Every day, the news is filled with information about environmental toxicity, multiple allergies, autism, cancer, depression, diabetes, fibromyalgia, infertility, irritable bowel - it's enough to make a person buy a fancy car and drive off into the sunset.
Chemainus boilermaker Brian Lenny will say to buy that car because it'll be enjoyable - if the person can remember where he or she is going - "but I wouldn't," he says.
During 35 years of industrial welding, Brian inhaled vapourized metals and preservative coatings daily.
"You absorb a lot of this stuff through your skin, too," he says.
He also had "15 or more [amalgam] fillings. It sounds like a lot, but that's about normal."
In his 40s, Brian developed allergies, short-term memory problems, and Parkinson's-like tremors.
Several family members have Parkinson's disease, including his grandfather who'd also had dementia. After many visits to the doctor, Brian was surprised to learn that Parkinson's is not genetic, but environmental.
According to Dr. Olinka Hrebicek, Victoria neurologist and head of the Multiple Sclerosis Clinic, "chronic diseases are multifactorial and in many, such as MS and Parkinson's, the environment is probably a significant factor." Some of her MS patients use chelation hoping to control symptoms. Hrebicek does not prescribe chelation; she leaves that to doctors specially trained in the process, such as Dr. John Cline, integrative medicine practitioner in Nanaimo.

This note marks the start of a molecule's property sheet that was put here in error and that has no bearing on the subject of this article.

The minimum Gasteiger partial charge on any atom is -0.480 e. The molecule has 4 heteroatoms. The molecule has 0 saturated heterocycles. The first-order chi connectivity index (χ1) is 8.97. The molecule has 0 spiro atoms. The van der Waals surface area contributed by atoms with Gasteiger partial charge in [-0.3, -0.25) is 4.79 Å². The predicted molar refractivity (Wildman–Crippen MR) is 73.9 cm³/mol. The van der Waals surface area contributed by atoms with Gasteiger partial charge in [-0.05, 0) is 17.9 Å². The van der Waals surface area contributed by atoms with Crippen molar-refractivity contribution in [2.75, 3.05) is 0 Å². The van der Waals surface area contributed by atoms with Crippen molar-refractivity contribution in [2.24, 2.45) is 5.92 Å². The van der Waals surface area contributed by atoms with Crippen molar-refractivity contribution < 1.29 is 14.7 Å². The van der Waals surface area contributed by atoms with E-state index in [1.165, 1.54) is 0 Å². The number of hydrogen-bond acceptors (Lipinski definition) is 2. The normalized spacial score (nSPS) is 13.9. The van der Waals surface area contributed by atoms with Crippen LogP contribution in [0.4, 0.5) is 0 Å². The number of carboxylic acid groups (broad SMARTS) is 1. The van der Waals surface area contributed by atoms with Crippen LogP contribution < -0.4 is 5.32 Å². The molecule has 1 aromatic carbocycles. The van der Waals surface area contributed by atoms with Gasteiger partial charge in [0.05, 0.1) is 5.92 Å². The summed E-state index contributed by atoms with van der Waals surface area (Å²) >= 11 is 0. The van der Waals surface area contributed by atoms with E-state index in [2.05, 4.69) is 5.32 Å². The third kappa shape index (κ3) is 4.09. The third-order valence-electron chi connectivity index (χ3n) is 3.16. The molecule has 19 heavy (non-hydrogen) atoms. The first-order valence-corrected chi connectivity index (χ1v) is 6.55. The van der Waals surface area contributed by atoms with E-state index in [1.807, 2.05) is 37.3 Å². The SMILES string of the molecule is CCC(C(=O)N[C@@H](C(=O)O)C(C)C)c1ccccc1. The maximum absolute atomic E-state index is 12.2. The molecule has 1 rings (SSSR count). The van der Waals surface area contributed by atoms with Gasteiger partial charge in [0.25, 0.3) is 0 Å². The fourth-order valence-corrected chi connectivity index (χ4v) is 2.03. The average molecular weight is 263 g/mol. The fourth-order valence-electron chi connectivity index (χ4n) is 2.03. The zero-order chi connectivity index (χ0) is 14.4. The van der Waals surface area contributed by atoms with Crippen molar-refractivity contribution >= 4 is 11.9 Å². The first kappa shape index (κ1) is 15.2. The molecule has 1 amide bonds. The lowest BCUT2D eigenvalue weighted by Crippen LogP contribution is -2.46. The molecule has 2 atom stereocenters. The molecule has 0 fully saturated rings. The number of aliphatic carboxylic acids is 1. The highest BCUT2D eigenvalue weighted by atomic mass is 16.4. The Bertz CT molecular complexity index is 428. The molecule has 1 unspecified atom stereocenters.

According to Cline, chelation is the process of giving "a chemical, called a chelator, intravenously or orally, which binds metal ions, pulls them out through the kidneys in the urine to decrease the body burden of heavy metals."
Brian wondered if chelation could help him.
"Fifteen years ago, one of the guys at our church had real bad heart problems; they told him to go home and die. Instead, he went to the States for chelation [not available in B.C. at that time] and he was fine." An avid computer ("Mac!") geek, Brian surfed the Net for a local practitioner.
Meanwhile in Port Alberni, dentist Jim Bradley felt lousy: short-term memory loss, irritability, and bouts of anger.
Dr. Jim Bradley
"I'd get up in the morning and [realize], 'I just can't do it, I'm too exhausted.' I felt as though I was living in a fog," says Jim. "I couldn't make a decision about anything." His doctor said he was depressed.
Just before Jim graduated from the University of Alberta School of Dentistry in 1983, Drs. Vimy and Lorscheider, at the University of Calgary, were examining the safety of "silver" amalgam fillings - actually 50 per cent mercury, with tin, zinc, nickel and silver. "They used radioisotope mercury in [pregnant] sheep's fillings so they could track where it went - gut, kidneys, brain and [fetus]," says Jim. When dental students asked about this, professors said sheep chew differently than humans, therefore, mercury release in humans was not an issue. The studies were flawed.
"No student would have dared to say, 'Mercury's No. 3 on the toxicity list of all time. Why are we using it and how can you say that once it's mixed up with this stuff that it's safe?'" says Jim. "It wouldn't be a smart thing to do in dental school to challenge the powers that be."